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No fall football scheduled for Emory & Henry, ODAC

No fall football scheduled for Emory & Henry, ODAC

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Emory & Henry football coach Curt Newsome will have to wait until spring to see his team play again in a game.

Football will not be played in the fall at Emory & Henry College. It will, however, be held in the spring, and this time, those games will count.

That is certainly better than not playing at all, according to Curt Newsome, entering his seventh season as head coach of the Wasps.

“I promise you, I have got a passion for this game, and our kids do. That is a big reason why they came to this school here. It is not the only reason, but it is a part of it,” said Newsome, after the Old Dominion Athletic Conference joined E&H in announcing that all fall sports were being postponed to the spring due to the COVID-19 pandemic. “They want to play, and I want to coach.

“We want to play as many games as we possibly can, but we understand what this pandemic has done to our country. It is important for us to play, and as long as we have that ‘we can play football’ [attitude], I think everybody will be happy.”

Life in the fall will certainly be different for Newsome, a lifelong football player and coach, who has formerly served as an assistant coach at Virginia Tech and James Madison. He started his coaching career at now-defunct Ervinton High School and also coached in Hampton and Newport News.

“I have been playing since I was 7, and I haven’t missed a season, so I am not real excited about it, but I think it is the right thing to do with what is going on,” said Newsome, who graduated from E&H in 1982. “I told our players that. So disappointed, but excited about the opportunity to possibly have a ‘spring’ ball.

“That is what I do in the fall, and that is what our players do. We will miss it, but we understand what is going on, and we will do it the right way and try to take advantage of what we have got going on.”

While football games, according to E&H Director of Athletics Anne Crutchfield, would probably be played in March and April, Newsome said the spirits of his players were lifted with the possibility of being able to practice in the fall, hopefully in pads, in anticipation of what would probably be a spring conference-only schedule.

Normally, spring ball is a collection of 15 practices in preparation for the upcoming season. This time, the roles will be reversed, with the games counting in the spring.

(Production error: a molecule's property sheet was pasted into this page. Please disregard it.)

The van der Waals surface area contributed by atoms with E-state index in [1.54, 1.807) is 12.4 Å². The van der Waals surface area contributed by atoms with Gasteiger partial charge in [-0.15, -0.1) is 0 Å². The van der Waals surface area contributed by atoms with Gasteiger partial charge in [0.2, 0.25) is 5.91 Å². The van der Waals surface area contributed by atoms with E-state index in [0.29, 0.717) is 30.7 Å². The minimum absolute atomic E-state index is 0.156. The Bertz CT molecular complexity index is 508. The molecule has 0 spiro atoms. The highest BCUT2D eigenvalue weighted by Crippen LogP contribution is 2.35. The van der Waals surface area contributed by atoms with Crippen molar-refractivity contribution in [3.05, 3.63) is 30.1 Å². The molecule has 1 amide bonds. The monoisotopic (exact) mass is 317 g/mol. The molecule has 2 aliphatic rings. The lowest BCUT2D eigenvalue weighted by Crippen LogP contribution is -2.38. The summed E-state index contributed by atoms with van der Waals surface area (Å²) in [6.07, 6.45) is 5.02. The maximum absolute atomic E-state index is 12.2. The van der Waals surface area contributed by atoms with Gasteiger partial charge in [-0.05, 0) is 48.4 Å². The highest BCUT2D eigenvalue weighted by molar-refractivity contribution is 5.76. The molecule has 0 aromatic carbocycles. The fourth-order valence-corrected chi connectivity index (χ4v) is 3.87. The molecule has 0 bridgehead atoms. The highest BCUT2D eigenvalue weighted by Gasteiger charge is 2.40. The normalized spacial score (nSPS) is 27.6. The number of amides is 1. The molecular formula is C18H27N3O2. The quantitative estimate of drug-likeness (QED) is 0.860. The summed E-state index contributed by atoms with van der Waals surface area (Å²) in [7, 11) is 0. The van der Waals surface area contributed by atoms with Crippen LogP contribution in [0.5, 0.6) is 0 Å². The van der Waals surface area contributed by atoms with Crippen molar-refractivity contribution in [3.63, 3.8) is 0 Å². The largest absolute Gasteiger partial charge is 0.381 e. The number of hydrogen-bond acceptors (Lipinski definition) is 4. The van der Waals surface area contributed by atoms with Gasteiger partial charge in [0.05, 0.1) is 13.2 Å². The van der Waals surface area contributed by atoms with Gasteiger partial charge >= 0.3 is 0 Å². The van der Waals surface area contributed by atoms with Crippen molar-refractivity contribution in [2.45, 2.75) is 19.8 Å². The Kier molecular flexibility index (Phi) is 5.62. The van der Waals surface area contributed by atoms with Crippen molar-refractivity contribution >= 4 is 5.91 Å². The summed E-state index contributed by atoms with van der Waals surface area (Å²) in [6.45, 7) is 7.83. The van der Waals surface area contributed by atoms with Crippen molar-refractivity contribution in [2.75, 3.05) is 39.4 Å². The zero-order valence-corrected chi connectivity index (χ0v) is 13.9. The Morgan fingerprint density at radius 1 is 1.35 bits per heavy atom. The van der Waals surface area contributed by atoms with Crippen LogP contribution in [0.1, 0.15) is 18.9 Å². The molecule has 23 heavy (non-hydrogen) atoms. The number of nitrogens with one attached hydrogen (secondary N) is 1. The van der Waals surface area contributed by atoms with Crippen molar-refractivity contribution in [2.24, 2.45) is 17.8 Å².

“I think they were good because there is an opportunity for us to possibly — we don’t know for sure — but to have a true ‘spring’ in the fall where we could have a padded practice, so they were excited about that,” said Newsome, whose Wasps were 7-3 last season and had been ranked in some NCAA Division III preseason polls.

He added that fall practice could be an advantage for the 70 incoming freshmen trying to earn their way on the field in the spring.

“If we do have the opportunity to practice in pads, I think it is a great opportunity for young guys,” Newsome said. “The hardest thing at our level is to identify a young guy that is ready to play because you know who your older guys are and you want to get them on the field and you are getting ready for games.

“Now it gives us the opportunity to find these young guys that can get on the bus. It is a huge advantage for those guys to learn in the fall, and we can find out if they have an opportunity to play.”

There will also be a change in recruiting. Newsome said his staff usually brings in around 350 potential student-athletes from November through March, but the time frame will change due to the season being pushed to spring. The coaching staff will also have to adjust their schedules.

“Now we have got to get young men to come in the fall, which is going to be different,” Newsome said. “If the opportunity presents itself, we have got to get out to schools earlier than we have in the past — and where I have been before, we have had to do that.”

There is also the challenge athletes will face with playing two football seasons in one year, with the 2021 schedule expected to start in late August, a few months after the postponed 2020 slate is completed.

“I understand that concern, for sure, because it is hard on your body,” he said. “We have so much time off that — at this level, for sure — that we could use it to our advantage to where they wouldn’t beat their bodies up.

“We would be done in the middle of May. They could still lift and run and do those type of things. It is three months off, which would be a normal spring for [University of Tennessee], Virginia Tech or whatever.”

While the fall will certainly be different at football-crazed Emory & Henry, Newsome said the overall reaction to the news in meetings with his players was simply to get back to some form of normalcy.

“I think they just want to come back to college, and I get that,” Newsome said. “If I was their age, I would want to come back to college. They are good kids, and they were excited about the opportunity to come back in the spring and have a conference schedule. It was all very positive.”

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